There was, the architect said, no hope of getting planning permission for an extension. So I had the ingenious idea of solving our bedroom shortage by building what amounts to an annexe on the ‘footprint’ of the dilapidated potting shed on the other side of the orchard. The plans which we submitted to the Peak Park Authority were headed ‘guest accommodation’ — an anodyne description which I barely noticed. The same could not be said of my neighbours. As soon as the bright-yellow statutory notice was nailed to a door in our garden wall, half the village assumed that we were proposing to go into the bed-and-breakfast business. Anxious not to be knocked up late at night by improvident holidaymakers looking for somewhere to lay their weary heads, we determined to think of another name. In a moment of creative genius, I decided that the new building should be called ‘The Fairies’, because it is at the bottom of our garden. Friends, with senses of humour less sophisticated than mine, never find the name even faintly amusing. But I still smile to recall the subtle ingenuity of my invention. Unfortunately, it was totally unacceptable to Powergen on whom we depend for electricity.
Perhaps you were, for a moment, favourably impressed by the idea that a public utility company should hold opinions on the quality of its customers’ humour or, more laudable still, have views about the acceptability of house names. I myself am attracted by the notion that, for reasons of taste, supply might be refused to Chez Nous or Dunroamin. But there was nothing aesthetic about the objection. The inspector needed something plausible to put in his records. The Fairies has a separate meter from the house proper and Powergen could not, or would not, read each one, combine the two and send me a single bill which covered the amalgamated cost. Each building that has a meter must, it insisted, be individually identified by an easily recognised and remembered name. Pride in creation made it impossible for me to abandon my original idea.
For more than a year there was stalemate, during which my electricity bill was estimated. At the end of some quarters Powergen owed me large sums of money. At the end of others I owed Powergen enough to pay for the Blackpool illuminations. When I received a letter offering me debt counselling, I realised that a summons could not be long delayed and the time had come to capitulate. For the purposes of power, I would call The Fairies by whatever the company chose. Its solution lacked originality. One bill would be headed with the name of my house and the other with the house name followed by ‘cottage’ in brackets. Now, if the neighbours read my electricity bill, they will think neither that I have rooms to let, nor that I have a highly developed sense of humour. They will just regard me as pretentious.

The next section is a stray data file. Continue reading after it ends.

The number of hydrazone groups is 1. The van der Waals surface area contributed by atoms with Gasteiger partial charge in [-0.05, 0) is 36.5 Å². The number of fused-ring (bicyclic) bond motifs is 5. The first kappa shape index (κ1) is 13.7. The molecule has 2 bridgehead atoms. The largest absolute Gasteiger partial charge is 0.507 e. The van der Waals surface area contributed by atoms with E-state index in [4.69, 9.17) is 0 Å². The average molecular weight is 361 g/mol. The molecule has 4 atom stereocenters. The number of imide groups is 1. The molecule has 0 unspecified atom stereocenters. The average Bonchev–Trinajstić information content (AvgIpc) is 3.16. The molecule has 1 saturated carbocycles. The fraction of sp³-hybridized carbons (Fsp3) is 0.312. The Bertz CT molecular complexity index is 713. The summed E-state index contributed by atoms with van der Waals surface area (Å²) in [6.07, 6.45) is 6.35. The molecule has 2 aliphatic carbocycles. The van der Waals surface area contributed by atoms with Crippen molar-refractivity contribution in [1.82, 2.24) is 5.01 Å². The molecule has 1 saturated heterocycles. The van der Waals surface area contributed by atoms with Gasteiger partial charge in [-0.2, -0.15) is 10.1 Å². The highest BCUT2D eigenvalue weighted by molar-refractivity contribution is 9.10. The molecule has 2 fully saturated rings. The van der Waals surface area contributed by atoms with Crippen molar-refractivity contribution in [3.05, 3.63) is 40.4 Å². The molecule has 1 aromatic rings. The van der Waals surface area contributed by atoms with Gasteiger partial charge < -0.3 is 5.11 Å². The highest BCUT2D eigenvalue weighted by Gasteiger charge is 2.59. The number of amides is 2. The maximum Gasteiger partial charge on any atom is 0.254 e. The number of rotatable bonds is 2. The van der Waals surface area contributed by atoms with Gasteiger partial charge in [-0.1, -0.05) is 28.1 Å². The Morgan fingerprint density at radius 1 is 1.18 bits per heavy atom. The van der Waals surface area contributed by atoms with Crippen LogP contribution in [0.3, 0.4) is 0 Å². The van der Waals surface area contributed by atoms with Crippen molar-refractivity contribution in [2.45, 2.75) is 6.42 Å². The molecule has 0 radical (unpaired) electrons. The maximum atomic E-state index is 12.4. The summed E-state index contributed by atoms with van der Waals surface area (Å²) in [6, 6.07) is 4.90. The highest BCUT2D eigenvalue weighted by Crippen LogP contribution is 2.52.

Powergen’s obdurate attitude was made all the more hurtful because of our special relationship. On the other side of my orchard — but well within the boundaries of my property — there is a square construction of hideous aspect which, I am assured, is essential to the whole village’s electricity supply. Permission to put it there was given by the owner of the Hall before the land was sold off, and the contract — which for some arcane reason is binding on me — does not expire for another five years. Put aside the fact that when I bought the orchard and garden my solicitor was under the impression that it had one, rather than ten, years to run. I would have made the purchase anyway. But, having read the agreement with belated care, I am absolutely determined that, when the ‘term’ is complete, the substation will be removed and the land restored to its original condition by ‘the due date’.
Despite my total ignorance of matters of engineering, it seems to me that the process of finding another suitable (and available) piece of land, demolishing one substation and constructing another will take some time. So I thought it the duty of a public-spirited citizen to warn Powergen of my firm intention. Indeed, I am so public-spirited that I have warned it — or the agency to which it has subcontracted the management of its property — five times and will continue to warn it until one of my warnings is acknowledged. I fear that our relationship is deteriorating. It took only three letters to persuade the company to reply to my complaint about the gate, for which it is legally responsible, hanging off its hinges. But I shall persist in my approaches. It is clear to me how, if I am not careful, the future of the substation will be resolved. In four and a half years’ time I will get a letter which apologises for the delay in replying to my inquiry. Unfortunately, it will say, an alternative site for the substation has not been found. Of course I am legally entitled to insist that the terminating date in the contract be honoured. But, if I do, the whole village will be plunged into darkness for the foreseeable future. You will understand why my next task is to write another letter to Powergen.
© Roy Hattersley, 2007